Partners May Not Be Employees

If your partnership has been treating you and other partners as employees of a disregarded entity owned by the partnership in order for the partners to participate in employee benefit plans and receive other employee benefits, you’d better read this. Temporary tax regulations(1) recently issued by the IRS take aim at this practice and were written to stop it.

Background: A disregarded entity is treated as a corporation(2) for the purposes of employment taxes. Therefore, the disregarded entity, rather than the owner, is considered to be the employer of the entity’s employees for the purposes of employment taxes. However, the owner is not treated as an employee and instead pays self-employment tax on the net earnings from self-employment resulting from the disregarded entity’s activities.

The current regulations do not include an example where the disregarded entity is owned by a partnership, and because of that some taxpayers have interpreted the regulations in a way unintended by the IRS. Under this incorrect interpretation of the regulations, some partnerships have permitted partners to participate in certain tax-favored employee benefit plans, which is contrary to the IRS’s intention.

The IRS and the Treasury have noted that regulations did not create a distinction between a disregarded entity owned by an individual (a sole proprietorship) and a disregarded entity owned by a partnership in the application of the self-employment tax rule. In addition, the IRS does not believe that the regulations alter the long- standing holding(3) that:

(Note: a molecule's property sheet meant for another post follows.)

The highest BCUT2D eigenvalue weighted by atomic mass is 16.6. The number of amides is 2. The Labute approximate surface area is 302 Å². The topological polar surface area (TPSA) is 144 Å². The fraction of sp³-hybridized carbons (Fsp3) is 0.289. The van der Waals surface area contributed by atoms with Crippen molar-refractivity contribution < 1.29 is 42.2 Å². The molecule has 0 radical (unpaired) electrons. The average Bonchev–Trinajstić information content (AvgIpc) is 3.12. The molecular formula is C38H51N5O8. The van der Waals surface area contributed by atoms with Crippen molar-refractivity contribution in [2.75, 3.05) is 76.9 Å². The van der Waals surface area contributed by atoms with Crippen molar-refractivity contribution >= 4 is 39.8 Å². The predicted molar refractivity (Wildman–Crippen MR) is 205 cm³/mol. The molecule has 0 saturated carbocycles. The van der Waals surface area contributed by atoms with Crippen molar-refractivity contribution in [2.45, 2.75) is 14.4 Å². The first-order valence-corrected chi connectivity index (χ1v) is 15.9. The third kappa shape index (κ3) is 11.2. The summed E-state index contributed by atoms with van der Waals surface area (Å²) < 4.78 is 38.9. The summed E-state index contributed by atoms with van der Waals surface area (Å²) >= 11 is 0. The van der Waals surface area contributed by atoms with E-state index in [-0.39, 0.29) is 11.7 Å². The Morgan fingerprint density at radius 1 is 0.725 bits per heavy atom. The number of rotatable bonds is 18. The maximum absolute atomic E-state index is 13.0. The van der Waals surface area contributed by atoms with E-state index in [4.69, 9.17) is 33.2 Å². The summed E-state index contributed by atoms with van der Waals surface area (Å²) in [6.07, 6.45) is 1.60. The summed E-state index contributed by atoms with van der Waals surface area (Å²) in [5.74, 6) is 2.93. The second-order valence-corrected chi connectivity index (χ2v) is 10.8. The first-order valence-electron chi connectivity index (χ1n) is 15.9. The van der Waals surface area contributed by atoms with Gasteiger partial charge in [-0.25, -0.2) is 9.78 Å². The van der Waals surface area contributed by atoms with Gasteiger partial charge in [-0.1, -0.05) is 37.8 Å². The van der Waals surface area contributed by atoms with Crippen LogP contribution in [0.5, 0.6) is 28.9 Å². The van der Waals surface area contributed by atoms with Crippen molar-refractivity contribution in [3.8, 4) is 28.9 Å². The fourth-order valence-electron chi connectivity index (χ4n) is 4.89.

1. A bona fide member of a partnership is not an employee of the partnership, and
  2. A partner who devotes time and energy to conducting the partnership’s trade or business, or who provides services to the partnership as an independent contractor, is considered self-employed and is not an employee.

To resolve this issue, the IRS has issued temporary regulations modifying the original regulations to clarify the rule that an entity disregarded for self-employment tax purposes applies to partners in the same way that it applies to a sole proprietor owner. Accordingly, the partners are subject to the same self-employment tax rules as partners in a partnership that does not own a disregarded entity.

The IRS is allowing any plan sponsored by an entity that is disregarded as an entity separate from its owner to apply the revisions on Aug. 1, 2016, or the first day of the latest-starting plan year following May 4, 2016, whichever is later.

If this issue affects you or your partnership, and you have questions, please give this office a call.

(1) Reg. Sec. 301.7701-2T
(2) Reg. Sec. 301.7701-2(c)(2)(iv)(B)
(3) Rev. Rul. 69-184